FANDOM


WikEd fancyquotesQuotesBug-silkHeadscratchersIcons-mini-icon extensionPlaying WithUseful NotesMagnifierAnalysisPhoto linkImage LinksHaiku-wide-iconHaikuLaconic

Let us say you have several different characters and each one has their own separate journey for at least a portion of the story. These characters may or may not meet up with one another later on, but for now they are all on their own and their journeys, while they may be related, are independent of one another at least for the time being. There are two ways of handling this: One way would be to tell every single event in chronological order, frequently cutting from one character to the next, and then to the next as each event plays out. This first method would be known as Two Lines, No Waiting. For obvious reasons, stories told in Real Time would have to do it this way.

For stories that are not told in Real Time, however, there is another option. That option is known as Simultaneous Arcs.

Lets say you have two different characters: Alice and Bob, and these characters are separated from one another and are doing their own thing for a while, but each one is doing it at exactly the same time as the other one. It would work something like this:

  • Chapter 1 takes place between 1:00pm and 2:00pm and includes everything that happens to Alice during that time period without regard to what Bob is going through.
  • Chapter 2 also takes place between 1:00pm and 2:00pm, except it is told from Bob's point of view and has absolutely nothing to do with Alice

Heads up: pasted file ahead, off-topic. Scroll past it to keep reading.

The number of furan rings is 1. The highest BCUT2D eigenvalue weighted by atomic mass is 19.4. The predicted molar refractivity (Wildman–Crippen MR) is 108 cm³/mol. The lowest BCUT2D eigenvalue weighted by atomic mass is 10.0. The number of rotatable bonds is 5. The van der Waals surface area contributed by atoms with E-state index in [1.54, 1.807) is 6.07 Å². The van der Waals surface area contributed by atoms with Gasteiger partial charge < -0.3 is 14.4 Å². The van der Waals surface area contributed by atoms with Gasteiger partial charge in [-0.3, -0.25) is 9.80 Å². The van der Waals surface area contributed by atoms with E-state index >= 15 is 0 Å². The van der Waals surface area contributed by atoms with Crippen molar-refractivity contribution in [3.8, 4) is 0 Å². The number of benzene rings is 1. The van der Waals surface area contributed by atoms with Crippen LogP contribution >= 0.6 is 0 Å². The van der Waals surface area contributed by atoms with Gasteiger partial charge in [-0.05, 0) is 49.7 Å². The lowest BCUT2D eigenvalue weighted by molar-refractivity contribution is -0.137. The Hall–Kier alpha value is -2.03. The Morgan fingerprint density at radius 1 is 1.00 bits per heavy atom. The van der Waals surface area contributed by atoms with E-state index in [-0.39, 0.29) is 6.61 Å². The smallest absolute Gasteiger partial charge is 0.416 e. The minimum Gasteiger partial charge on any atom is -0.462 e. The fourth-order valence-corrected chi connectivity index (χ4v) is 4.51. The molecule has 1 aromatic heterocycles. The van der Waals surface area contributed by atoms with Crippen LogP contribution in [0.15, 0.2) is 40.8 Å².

This process would be repeated until Alice and Bob meet up.

This differs from Rotating Arcs because Rotating Arcs is a method of dealing with Loads and Loads of Characters and the arcs occuring in Rotating Arcs don't have to occur at the same time.

This is similar to Anachronic Order, except the events in each arc of Simultaneous Arcs are probably told in the order that they occur from the point of view of the character and it is the arcs themselves that are not in chronological order.

This can sometimes result in a Mind Screw, but it usually won't.

Compare Hyperlink Story. Can be related to The Rashomon and POV Sequel.

Examples of Simultaneous Arcs include:


Anime and Manga

  • The Hueco Mundo and Fake Karakura arcs for Bleach. One is a Rescue Arc, the other is a Big Badass Battle Sequence.
  • The first two episodes of Speed Grapher occur at roughly the same time. Episode One is told from the point of view of Saiga, while the second being from the point of view of Kagura, and both have roughly the same climax. The rest of the series is mostly told in Chronological order, with the exception of a few flashback episodes here and there.
  • Boogiepop Phantom is a possible example. In general, the whole anime is a complete Mind Screw and it's extremely difficult to determine when exactly certain events took place or even to get a decent grasp on what is actually going on. There are several events that are shown multiple times, however, and each time it is shown, it is from a different perspective.


Comic Books

  • Sin City's characters often run into each other in the middle of their respective stories at Kadie's Bar.
  • Invincible has the Sequid arc (starring Invincible, the Immortal, Atom Eve, Robot, and Bulletproof) simultaneously occurring with the Lizard League arc (starring Rex Splode, Dupli Kate, and Shrinking Ray).
  • Uncanny X-Men had a example of this trope in #274 and #275 with the Savage Land arc with Magneto and Rogue and the whole Shi'ar arc with the current team roster at the time trying to fight Skrulls. To be fair, this is during Claremont's 1st run which fits with his style.


Fan Works


Film

  • The events of Saw III and Saw IV occur simultaneously.
  • Each of the characters stories in Hoodwinked.